It’s been 54 years since Mary Poppins was released, and the release of Mary Poppins Returns sets a new record for the longest gap between original and sequel. Why the delay? P.L. Travers (if you don’t know who that is, go and watch Saving Mr Banks and come back, because Emma Thompson) was repeatedly approached and repeatedly refused her permission. Her estate, it seems, was more open to negotiation or perhaps didn’t have such strong feelings about animated penguins…
In any case, I was dubious about this film, to say the least. I’d been deliberately avoiding the trailers, pop-up adverts and so on. I wanted to see it clean. There were reasons to be cheerful – Emily Blunt as Mary with blessings from Julie Andrews, a stellar writing team for the new songs, Rob Marshall at the helm – but in this generation of Disney just pumping out live action versions of its historical successes – I was more pessimist than positive in my outlook.
On the live action remakes, I do understand the ‘it’s for a new generation’ argument, but seeing the Dumbo trailer last night I was all UGH not another one. I suppose it really comes down to if you have loved (or are indifferent to) the original – I didn’t want to see the Total Recall remake either, but realise I have no problem with say the 90’s version of Miracle on 34th Street. In any case, let the kids have their CGI elephant I’ll stick to hand drawn.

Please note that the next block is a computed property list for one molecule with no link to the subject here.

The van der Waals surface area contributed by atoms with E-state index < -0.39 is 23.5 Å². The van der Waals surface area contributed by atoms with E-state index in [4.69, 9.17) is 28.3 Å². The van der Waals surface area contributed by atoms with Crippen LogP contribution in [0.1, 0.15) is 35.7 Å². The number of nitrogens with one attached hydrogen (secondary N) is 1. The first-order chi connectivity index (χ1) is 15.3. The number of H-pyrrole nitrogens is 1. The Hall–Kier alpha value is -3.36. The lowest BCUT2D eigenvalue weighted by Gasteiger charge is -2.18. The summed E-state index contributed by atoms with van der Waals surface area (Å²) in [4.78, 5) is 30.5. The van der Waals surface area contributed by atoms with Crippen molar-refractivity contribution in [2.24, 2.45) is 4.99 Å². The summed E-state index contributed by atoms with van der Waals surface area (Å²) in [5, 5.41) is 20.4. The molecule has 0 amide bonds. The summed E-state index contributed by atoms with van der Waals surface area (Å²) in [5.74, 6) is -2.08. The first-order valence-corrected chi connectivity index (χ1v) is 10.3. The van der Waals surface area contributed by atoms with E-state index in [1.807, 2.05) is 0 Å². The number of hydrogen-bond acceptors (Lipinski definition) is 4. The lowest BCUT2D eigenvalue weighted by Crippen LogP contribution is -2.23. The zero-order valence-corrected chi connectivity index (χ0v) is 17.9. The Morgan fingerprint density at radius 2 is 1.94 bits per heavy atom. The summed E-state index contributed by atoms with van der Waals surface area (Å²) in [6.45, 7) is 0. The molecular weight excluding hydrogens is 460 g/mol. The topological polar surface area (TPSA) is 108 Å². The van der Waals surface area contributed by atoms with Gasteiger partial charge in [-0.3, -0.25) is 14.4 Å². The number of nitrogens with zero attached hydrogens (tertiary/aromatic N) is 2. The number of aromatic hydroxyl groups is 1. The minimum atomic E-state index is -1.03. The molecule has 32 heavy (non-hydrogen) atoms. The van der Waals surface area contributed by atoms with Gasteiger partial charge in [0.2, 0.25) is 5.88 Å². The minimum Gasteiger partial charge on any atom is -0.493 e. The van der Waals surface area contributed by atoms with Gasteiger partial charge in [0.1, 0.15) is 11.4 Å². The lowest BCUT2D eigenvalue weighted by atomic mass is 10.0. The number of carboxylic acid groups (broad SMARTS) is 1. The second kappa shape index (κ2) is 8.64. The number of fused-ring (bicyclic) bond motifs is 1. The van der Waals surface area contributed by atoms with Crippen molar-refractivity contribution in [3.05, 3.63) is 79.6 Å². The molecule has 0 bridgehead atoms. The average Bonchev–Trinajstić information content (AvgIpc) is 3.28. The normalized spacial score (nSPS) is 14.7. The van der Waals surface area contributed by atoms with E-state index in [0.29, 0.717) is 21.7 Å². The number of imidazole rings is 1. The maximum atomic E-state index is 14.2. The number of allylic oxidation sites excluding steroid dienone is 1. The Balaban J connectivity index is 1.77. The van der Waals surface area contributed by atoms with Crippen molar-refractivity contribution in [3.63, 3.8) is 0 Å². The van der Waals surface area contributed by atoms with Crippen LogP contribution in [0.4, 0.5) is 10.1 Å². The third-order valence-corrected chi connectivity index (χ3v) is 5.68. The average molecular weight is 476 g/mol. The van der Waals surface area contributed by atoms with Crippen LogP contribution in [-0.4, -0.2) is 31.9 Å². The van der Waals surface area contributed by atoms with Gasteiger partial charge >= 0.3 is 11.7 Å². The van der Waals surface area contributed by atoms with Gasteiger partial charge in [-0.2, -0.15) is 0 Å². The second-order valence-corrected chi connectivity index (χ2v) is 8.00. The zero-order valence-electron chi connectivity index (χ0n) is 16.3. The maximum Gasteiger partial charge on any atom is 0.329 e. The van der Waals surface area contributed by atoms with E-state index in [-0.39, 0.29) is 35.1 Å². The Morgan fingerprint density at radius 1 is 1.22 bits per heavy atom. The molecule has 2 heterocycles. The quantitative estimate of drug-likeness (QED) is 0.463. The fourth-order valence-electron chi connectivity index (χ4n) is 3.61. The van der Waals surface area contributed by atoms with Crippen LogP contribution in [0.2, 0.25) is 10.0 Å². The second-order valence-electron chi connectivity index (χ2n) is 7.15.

So a part of me was expecting Poppins to be a shot by shot remake masquerading as a sequel. Or that it would try and be clever, perhaps put some knowing nods to the adults in the audience, perhaps up the peril – this generation has been raised on Marvel they are not going be scared of characters Dawes Sr like I was (as an aside I didn’t know until I was a grown up that was Dick Van Dyke as well…), such scary wheezing…
And one other worry was in that in this knowing modern world, we would get a La La Land style musical. I enjoyed the watch, but I didn’t love La La Land because it wasn’t a BIG enough musical or PROPER enough musical for me, and yes yes I know it was the point, but I did watch it going ‘if only they could dance and sing better’… La La Land has zero re-watch value for me. I appreciated rather than adored it. And the songs were a bit depressing to be honest.